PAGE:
Anyone who paid attention to the medical marijuana permit application frenzy earlier this year surely remembers this headline:

bunkerNow, I hate to pick on these guys in particular – I’m sure they mean well. Based on previous news reports and press releases, a¬†substantial number of additional applicants have proposed indoor, artificially-lit cultivation facilities. Many of them have made it to the Department of Health’s short list.

Before we look at¬†why a prospective grower/processor would present a business model that attempts to replace a fully-functioning sun, let’s take a look at what cultivation configurations¬†are actually permissible under¬†PA’s medical marijuana law.¬†According to Section 712 of PA’s Medical Marijuana Act:


In short, this means that traditional outdoor farmers are out of luck, including these hemp farmers from Hanover, PA who have been patiently waiting since 1908.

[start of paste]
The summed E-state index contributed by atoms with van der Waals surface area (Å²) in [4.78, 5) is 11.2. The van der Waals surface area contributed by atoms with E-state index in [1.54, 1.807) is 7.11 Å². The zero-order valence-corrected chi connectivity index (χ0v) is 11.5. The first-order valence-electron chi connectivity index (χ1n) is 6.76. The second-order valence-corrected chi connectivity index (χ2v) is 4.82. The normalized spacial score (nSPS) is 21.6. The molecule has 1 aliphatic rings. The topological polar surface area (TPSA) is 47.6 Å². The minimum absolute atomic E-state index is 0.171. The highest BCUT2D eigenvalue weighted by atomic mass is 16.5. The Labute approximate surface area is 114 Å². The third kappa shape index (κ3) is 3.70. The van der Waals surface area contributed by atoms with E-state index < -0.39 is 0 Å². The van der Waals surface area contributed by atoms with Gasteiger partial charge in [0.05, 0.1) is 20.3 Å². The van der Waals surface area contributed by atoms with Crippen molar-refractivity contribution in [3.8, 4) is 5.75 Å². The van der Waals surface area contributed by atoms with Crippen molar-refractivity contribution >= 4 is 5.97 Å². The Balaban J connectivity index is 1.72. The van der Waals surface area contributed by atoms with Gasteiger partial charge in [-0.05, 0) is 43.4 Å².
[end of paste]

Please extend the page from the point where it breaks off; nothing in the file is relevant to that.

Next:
Thus, anyone seeking permission to grow marijuana in Pennsylvania must keep their cultivation activities in a secure facility behind closed doors, but that doesn’t mean that greenhouses are off-limits. From what we’ve seen in the news, many applicants have proposed facilities that will use¬†grow lights to mimic the photosynthetic power of the sun, a decision with implications that should¬†be weighed heavily by the Department of Health.¬†When it comes to producing marijuana, those grow lights really jack up the price:

I think you can see where this starts to impact patients in Pennsylvania. Someone has to pay that energy bill.